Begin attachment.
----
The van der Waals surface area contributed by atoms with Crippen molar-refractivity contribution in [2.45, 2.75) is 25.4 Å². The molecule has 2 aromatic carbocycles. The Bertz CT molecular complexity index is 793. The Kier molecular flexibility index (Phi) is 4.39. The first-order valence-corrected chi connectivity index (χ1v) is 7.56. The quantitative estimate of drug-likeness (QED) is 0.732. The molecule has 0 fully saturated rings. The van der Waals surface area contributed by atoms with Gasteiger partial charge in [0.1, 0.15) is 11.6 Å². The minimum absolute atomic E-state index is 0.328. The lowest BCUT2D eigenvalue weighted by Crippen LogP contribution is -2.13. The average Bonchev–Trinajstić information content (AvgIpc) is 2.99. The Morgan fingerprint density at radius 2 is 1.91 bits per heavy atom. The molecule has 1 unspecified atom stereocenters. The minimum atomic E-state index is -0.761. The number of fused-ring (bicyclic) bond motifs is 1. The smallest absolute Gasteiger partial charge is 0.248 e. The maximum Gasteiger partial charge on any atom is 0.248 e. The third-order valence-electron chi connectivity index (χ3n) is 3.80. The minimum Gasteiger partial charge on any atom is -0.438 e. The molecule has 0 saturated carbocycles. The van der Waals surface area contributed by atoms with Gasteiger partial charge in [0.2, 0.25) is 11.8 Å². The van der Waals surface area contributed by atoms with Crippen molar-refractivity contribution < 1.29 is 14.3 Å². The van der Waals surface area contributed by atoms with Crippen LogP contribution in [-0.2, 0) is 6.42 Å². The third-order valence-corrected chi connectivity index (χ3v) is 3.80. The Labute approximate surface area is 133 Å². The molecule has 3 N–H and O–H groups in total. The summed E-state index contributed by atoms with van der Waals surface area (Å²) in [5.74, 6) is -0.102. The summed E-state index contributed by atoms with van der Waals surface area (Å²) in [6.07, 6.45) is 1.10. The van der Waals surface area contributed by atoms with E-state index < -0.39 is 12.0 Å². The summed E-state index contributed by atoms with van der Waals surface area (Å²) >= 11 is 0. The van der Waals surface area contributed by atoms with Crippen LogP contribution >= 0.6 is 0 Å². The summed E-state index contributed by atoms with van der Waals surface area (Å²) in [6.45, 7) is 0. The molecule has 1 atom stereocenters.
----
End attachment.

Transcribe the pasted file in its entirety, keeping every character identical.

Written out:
The van der Waals surface area contributed by atoms with Crippen molar-refractivity contribution in [2.45, 2.75) is 25.4 Å². The molecule has 2 aromatic carbocycles. The Bertz CT molecular complexity index is 793. The Kier molecular flexibility index (Phi) is 4.39. The first-order valence-corrected chi connectivity index (χ1v) is 7.56. The quantitative estimate of drug-likeness (QED) is 0.732. The molecule has 0 fully saturated rings. The van der Waals surface area contributed by atoms with Gasteiger partial charge in [0.1, 0.15) is 11.6 Å². The minimum absolute atomic E-state index is 0.328. The lowest BCUT2D eigenvalue weighted by Crippen LogP contribution is -2.13. The average Bonchev–Trinajstić information content (AvgIpc) is 2.99. The Morgan fingerprint density at radius 2 is 1.91 bits per heavy atom. The molecule has 1 unspecified atom stereocenters. The minimum atomic E-state index is -0.761. The number of fused-ring (bicyclic) bond motifs is 1. The smallest absolute Gasteiger partial charge is 0.248 e. The maximum Gasteiger partial charge on any atom is 0.248 e. The third-order valence-electron chi connectivity index (χ3n) is 3.80. The minimum Gasteiger partial charge on any atom is -0.438 e. The molecule has 0 saturated carbocycles. The van der Waals surface area contributed by atoms with Gasteiger partial charge in [0.2, 0.25) is 11.8 Å². The van der Waals surface area contributed by atoms with Crippen molar-refractivity contribution < 1.29 is 14.3 Å². The van der Waals surface area contributed by atoms with Crippen LogP contribution in [-0.2, 0) is 6.42 Å². The third-order valence-corrected chi connectivity index (χ3v) is 3.80. The Labute approximate surface area is 133 Å². The molecule has 3 N–H and O–H groups in total. The summed E-state index contributed by atoms with van der Waals surface area (Å²) in [5.74, 6) is -0.102. The summed E-state index contributed by atoms with van der Waals surface area (Å²) in [6.07, 6.45) is 1.10. The van der Waals surface area contributed by atoms with E-state index < -0.39 is 12.0 Å². The summed E-state index contributed by atoms with van der Waals surface area (Å²) >= 11 is 0. The van der Waals surface area contributed by atoms with Crippen LogP contribution >= 0.6 is 0 Å². The summed E-state index contributed by atoms with van der Waals surface area (Å²) in [6.45, 7) is 0. The molecule has 1 atom stereocenters.